Finally, this week, with some time off from my job, I managed to log some serious hours out in the garage, figuring out what old parts to use (“a piece from here and a piece from there”), fighting with the wacky French steerer tube springy thingy, looking for half an hour for a cable housing ferrule I dropped on the floor (costs maybe 25 cents, but of course the bike shop’s closed for the holiday), and basically making glacial progress—until, amazingly, the whole menagerie of donor organs suddenly turned into a real bicycle, with a smooth clean look that largely belies its Frankenbike heritage:

It’s kind of the bicycle equivalent of decorator crab:  you just use what’s available, and in the process achieve total uniqueness.  The fork on this bike is from a friend who traded it for a lunch—he refused to take money for it because it flexed like crazy and gave him the willies.  (It was on my rain bike for a while before something better came along).  The bars and stem came with my older daughter’s mountain bike (it was the spare set I got when I bought the bike used from a friend).  The crankset and bottom bracket are hand-me-downs from my backup road bike (which got an upgrade due to compatibility issues with my current race frame).  The seat post is from an old (dearly departed) Orbea.  The saddle is one that I got ages ago from a friend to put on my younger daughter’s mountain bike; I reclaimed the saddle before passing the bike along to my niece.  The rear derailleur—freakin’ Dura-Ace, baby!—is from like six road bikes ago.  The brakes are from my older daughter’s new road bike (off-brand Tektro, which work fine but which on principle I had to replace right off the bat).  The shifters, bottle cage, and freewheel seem to have been spontaneously generated by The Box.  (“I can't remember where I got 'em, but I got 'em, know what I mean?”)

There’s a long tradition of recycling your old junk to make a cool, weird, serviceable bike out of it.  I believe this is the basis for the fixie culture that has become so popular.  That’s part of the joy of bikes:  they’re easy to work on (compared to a car, anyway) so almost anybody can cobble something together.  On his latest album, Eminem raps about doing this as a kid:  “I bike ride through the neighborhood of my apartment complex on a ten speed which I've acquired parts that I find in the garbage, a frame, then put tires on it.”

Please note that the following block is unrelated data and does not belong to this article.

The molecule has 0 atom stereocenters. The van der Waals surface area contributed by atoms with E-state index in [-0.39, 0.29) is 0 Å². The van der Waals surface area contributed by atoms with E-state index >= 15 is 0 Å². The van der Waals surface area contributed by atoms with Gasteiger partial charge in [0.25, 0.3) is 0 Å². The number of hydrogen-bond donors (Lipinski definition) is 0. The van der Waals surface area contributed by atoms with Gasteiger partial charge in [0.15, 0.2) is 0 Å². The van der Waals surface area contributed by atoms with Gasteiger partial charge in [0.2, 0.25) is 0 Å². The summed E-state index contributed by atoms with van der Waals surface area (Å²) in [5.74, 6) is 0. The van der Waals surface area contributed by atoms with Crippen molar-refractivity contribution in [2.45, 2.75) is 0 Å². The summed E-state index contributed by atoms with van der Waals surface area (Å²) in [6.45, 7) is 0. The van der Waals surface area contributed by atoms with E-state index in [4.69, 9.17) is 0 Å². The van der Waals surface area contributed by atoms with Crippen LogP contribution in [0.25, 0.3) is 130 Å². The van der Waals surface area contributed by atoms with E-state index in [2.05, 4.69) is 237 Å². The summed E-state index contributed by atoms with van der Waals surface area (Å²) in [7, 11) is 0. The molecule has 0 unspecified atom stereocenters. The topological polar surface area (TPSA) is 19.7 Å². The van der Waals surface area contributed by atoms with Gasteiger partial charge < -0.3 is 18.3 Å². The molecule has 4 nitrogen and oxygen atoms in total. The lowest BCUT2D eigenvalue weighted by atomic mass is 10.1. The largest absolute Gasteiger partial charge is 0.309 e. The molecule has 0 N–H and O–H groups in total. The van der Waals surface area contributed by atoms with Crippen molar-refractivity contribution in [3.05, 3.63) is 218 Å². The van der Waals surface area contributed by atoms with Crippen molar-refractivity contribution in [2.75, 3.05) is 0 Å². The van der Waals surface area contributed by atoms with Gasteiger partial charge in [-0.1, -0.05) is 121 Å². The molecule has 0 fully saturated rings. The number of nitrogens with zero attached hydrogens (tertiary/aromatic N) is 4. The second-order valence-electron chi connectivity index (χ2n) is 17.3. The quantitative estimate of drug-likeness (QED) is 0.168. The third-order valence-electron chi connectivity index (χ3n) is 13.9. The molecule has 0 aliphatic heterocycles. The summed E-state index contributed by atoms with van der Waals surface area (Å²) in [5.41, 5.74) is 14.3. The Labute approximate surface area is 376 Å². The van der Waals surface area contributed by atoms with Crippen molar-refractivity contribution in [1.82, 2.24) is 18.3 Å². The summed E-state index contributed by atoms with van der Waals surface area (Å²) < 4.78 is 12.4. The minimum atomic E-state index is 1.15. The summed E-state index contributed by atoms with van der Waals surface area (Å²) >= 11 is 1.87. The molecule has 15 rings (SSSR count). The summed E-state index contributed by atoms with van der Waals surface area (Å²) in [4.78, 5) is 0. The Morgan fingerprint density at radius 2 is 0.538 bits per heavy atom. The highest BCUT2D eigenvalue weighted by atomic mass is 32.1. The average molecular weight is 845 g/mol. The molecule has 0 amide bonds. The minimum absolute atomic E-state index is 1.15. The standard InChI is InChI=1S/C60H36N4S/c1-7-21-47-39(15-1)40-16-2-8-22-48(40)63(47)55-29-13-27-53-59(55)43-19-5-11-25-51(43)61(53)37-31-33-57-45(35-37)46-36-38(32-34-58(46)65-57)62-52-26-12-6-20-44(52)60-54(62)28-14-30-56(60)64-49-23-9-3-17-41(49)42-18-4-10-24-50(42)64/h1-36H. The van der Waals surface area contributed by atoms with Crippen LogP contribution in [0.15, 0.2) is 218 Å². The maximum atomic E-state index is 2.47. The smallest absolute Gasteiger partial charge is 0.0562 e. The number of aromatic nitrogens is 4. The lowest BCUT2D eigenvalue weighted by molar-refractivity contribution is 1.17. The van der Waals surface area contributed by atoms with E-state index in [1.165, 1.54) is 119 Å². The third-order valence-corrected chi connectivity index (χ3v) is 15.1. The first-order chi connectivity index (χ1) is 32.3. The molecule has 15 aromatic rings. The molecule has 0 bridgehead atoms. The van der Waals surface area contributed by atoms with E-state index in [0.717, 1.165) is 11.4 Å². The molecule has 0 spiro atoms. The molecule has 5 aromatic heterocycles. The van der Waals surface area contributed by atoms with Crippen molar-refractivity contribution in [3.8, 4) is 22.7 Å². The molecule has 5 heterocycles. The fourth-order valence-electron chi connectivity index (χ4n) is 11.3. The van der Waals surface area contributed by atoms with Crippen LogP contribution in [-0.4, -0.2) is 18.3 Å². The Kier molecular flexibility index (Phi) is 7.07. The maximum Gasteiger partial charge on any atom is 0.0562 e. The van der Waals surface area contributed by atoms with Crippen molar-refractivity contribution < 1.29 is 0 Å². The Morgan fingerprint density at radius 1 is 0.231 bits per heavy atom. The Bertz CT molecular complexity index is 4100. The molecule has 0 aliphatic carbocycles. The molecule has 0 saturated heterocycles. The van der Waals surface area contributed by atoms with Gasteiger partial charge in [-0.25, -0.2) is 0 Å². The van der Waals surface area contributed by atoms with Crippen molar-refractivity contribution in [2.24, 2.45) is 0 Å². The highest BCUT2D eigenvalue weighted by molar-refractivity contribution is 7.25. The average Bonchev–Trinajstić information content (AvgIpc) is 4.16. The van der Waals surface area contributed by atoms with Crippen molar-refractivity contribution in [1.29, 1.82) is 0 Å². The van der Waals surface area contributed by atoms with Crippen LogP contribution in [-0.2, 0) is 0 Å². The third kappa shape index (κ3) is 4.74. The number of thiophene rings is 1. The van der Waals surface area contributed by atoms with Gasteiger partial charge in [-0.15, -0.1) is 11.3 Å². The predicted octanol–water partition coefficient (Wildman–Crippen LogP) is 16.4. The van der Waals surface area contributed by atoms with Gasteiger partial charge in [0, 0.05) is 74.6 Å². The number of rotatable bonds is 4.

Of course it was only a matter of time before the bike industry rose up to capitalize on the fixie thing, offering brand new stock fixies (like these or these) which—don’t get me wrong—have a right to exist, but don’t satisfy my yearning for a bike that’s cool, weird, and cheap—like the one I just built. 

Yeah, my bike has got gears.  I’m not into fixies, because I like cogs and shifters and derailleurs, and I like being able to go up hills, and I like the basic process of shifting.  A single-speed drivetrain would give me about as much enjoyment as my car’s automatic transmission—that is, no enjoyment at all.

Check out the finishing touch:  a head badge a friend made me like ten years ago, when my kids still looked like this.  I’ve been storing this badge all this time, just waiting for a worthy bike to put it on.

To sum up, this bike is what’s given me great relief and satisfaction after the predictable, perennial, and bankable excess of The Holidays.  All that quality time in the garage, messing about with tools, solving little problems, sighing with pleasure when stumbling on cool stuff that had lain dormant in The Box for like two decades, and ending up with the flyest, dopest commuter I’ve ever had … it all gives me such a gratifying feeling of redemption.  Despite having added to my possessions, I feel I’ve thrown off the shameful mantle of passive consumer and—in this instance, anyway—become more of a designer or creator.  Ah, the goodness of bikes!
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  1. We stopped Christmas gifts when your friend Ben was 6. Since we are not religious we celebrated the Winter Solstice with a party. The kids picked a kids name out of hat and had to make a present for that person. The adults did the same. Everybody brought food and instruments. The kids got to go to a toy store in January and pick out one item.

    1. Sounds like a great approach ... thanks for sharing!